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REBNY 2nd Quarter 2019 Broker Confidence Index Report
The Real Estate Board of New York’s (REBNY) Real Estate Broker Confidence Index in the second quarter of 2019 was 6.64 out of 10 - a decrease of 0.28 since brokers were last surveyed about the previous quarter. Both residential and commercial broker confidence indices experienced a slight decrease in the second quarter of 2019 when compared to the previous quarter.
REBNY regularly surveys its residential and commercial brokerage division members to measure their confidence in the New York City real estate market now and six months from now. Survey results are published quarterly with a maximum index of 10.
The Commercial Broker Confidence Index (which focuses only on the Commercial Brokerage Division responses) in the second quarter of 2019 was 7.06 - a decrease of 0.18 since brokers were surveyed about the previous quarter. The Commercial Broker Confidence Index increased 0.63 year-over-year. Overall, commercial brokers’ responses were very similar to the first quarter of 2019 and showed a consistent increase year-over-year. The primary concerns expressed by commercial brokers this quarter included commercial rent control, new rent regulations, state and local taxes, and the lack of retail activity.
The Commercial Broker Future Confidence Index was indexed at 6.44 - a decrease of 0.25 from the previous quarter - indicating a sense of doubt in the near future of the commercial market. Overall, confidence in the current commercial real estate market remained stable to the confidence level of the previous quarter, with the exception of the decline in confidence of the market six months from now.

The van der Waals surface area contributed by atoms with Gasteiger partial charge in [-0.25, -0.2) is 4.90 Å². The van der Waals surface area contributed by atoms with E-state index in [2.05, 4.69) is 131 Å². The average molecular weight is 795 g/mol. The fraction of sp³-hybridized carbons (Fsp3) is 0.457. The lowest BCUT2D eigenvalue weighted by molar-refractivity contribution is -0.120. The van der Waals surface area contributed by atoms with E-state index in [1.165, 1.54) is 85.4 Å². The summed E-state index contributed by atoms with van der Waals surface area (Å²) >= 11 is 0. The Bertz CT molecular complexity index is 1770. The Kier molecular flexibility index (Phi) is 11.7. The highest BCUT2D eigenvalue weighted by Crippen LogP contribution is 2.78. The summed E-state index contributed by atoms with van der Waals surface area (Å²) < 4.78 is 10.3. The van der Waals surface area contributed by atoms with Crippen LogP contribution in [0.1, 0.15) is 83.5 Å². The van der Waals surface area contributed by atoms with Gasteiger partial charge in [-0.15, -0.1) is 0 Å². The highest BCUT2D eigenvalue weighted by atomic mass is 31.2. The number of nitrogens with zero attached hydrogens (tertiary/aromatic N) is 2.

The Residential Broker Confidence Index (which focuses only on the Residential Brokerage Division responses) in the second quarter of 2019 was 6.21 - a decrease of 0.38 since brokers were surveyed about the previous quarter. The Residential Broker Confidence Index increased by 1.58 year-over-year.
The Residential Broker Future Confidence Index was indexed at 5.67 - a 0.89 decrease from the previous quarter – indicating a sense of doubt in the near future of the residential market. New rent regulations passed this quarter are the prime reasons for a decline in future confidence. Additionally, residential brokers also expressed concerns about mansion and transfer taxes, the large supply of new development inventory, the lack of perceived affordable housing for sale, and the overall current political climate. Brokers are also seeing a lack of urgency from buyers and an expectation of higher negotiation rates and price cuts, leaving buyers cautious to hurry into deals.